The Tenderloin, San Francisco

It smells like coffee grounds,

to keep us awake, 

and I'll spend half an hour’s wage,

to drink it and wait.

But my apartment is too cold,

and my mattress has bugs,

and I'm stressed about money

because you don’t make ends meet

and I'm reminded 

to be thankful

because I have a space that’s mine

and like bridge trolls

my front door

is loitered by 

popped balloons,

that are somebodies, too.


It smells like dirty person,

and I know what it is,

and the street's always wet,

are the cleaning or

is it just garbage and waste.

If I don't plug my nose

then I might get a taste.

There are kids on the corner

and I ask yourself how

or where or what should

they be doing, right now.

There are needles and beer cans

and clothes on the street.

No one is violent

but they'll aggress me to speak

about 'hey, where you going'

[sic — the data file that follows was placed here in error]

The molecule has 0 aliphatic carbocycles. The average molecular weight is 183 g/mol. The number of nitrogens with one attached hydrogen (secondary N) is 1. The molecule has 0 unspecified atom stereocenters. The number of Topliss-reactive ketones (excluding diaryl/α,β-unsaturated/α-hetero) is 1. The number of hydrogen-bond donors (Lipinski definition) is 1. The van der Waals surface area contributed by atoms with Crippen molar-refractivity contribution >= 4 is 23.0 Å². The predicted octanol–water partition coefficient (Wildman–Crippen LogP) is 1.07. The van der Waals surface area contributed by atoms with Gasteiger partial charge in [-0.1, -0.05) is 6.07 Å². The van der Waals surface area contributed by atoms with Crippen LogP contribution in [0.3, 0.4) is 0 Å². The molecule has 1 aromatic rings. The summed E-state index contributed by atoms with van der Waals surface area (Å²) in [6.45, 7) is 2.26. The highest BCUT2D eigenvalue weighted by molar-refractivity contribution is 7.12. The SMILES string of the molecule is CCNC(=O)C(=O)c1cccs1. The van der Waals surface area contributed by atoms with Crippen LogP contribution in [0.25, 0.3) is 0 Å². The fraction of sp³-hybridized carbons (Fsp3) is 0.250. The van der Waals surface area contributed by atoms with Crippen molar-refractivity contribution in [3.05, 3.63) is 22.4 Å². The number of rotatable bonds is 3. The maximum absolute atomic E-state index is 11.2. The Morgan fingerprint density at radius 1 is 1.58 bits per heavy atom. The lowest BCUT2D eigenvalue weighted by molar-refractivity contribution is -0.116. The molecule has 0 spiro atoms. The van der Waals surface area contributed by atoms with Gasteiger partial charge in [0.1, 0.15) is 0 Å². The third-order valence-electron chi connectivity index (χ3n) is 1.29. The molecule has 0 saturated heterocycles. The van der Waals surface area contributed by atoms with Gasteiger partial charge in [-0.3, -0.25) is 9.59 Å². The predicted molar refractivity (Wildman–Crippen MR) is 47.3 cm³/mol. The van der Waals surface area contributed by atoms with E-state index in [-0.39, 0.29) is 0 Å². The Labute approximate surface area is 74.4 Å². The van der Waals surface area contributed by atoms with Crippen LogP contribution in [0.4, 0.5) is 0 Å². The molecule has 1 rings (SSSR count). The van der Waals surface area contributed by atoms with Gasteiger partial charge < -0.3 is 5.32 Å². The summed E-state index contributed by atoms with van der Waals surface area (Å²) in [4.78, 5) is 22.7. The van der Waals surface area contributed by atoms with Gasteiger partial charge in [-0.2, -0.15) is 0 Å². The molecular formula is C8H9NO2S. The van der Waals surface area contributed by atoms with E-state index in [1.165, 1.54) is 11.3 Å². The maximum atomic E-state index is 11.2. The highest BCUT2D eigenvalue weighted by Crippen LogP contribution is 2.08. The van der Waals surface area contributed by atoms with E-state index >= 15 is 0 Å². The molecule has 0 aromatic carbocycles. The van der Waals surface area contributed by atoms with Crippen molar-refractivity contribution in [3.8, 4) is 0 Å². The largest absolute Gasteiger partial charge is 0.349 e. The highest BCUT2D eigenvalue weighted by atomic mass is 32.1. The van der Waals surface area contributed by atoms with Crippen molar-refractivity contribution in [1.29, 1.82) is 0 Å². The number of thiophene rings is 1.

or something inarticulate.


I think:
I don't belong here,

I'm bigger than this.

I'm smarter, ambitious,

don't need drugs to find bliss.

How did I get here,

If I work all the time.

Why is is the city so hard to make mine?

Who hasn't heard that the rent's too damn high,

but really

is there a logical reason why?


This city I loved-

yes I hoped and I prayed.

When I tried to jump in,

the rent wasn’t paid.

I was hit where most tender,

And sore in my loin.

Golden gates aren’t mine,

They’re seven miles away.

It's an unhealthy partner,

a something I need,

San Francisco and these people,

and the fight against greed.








This poem is about: 
My community
Our world


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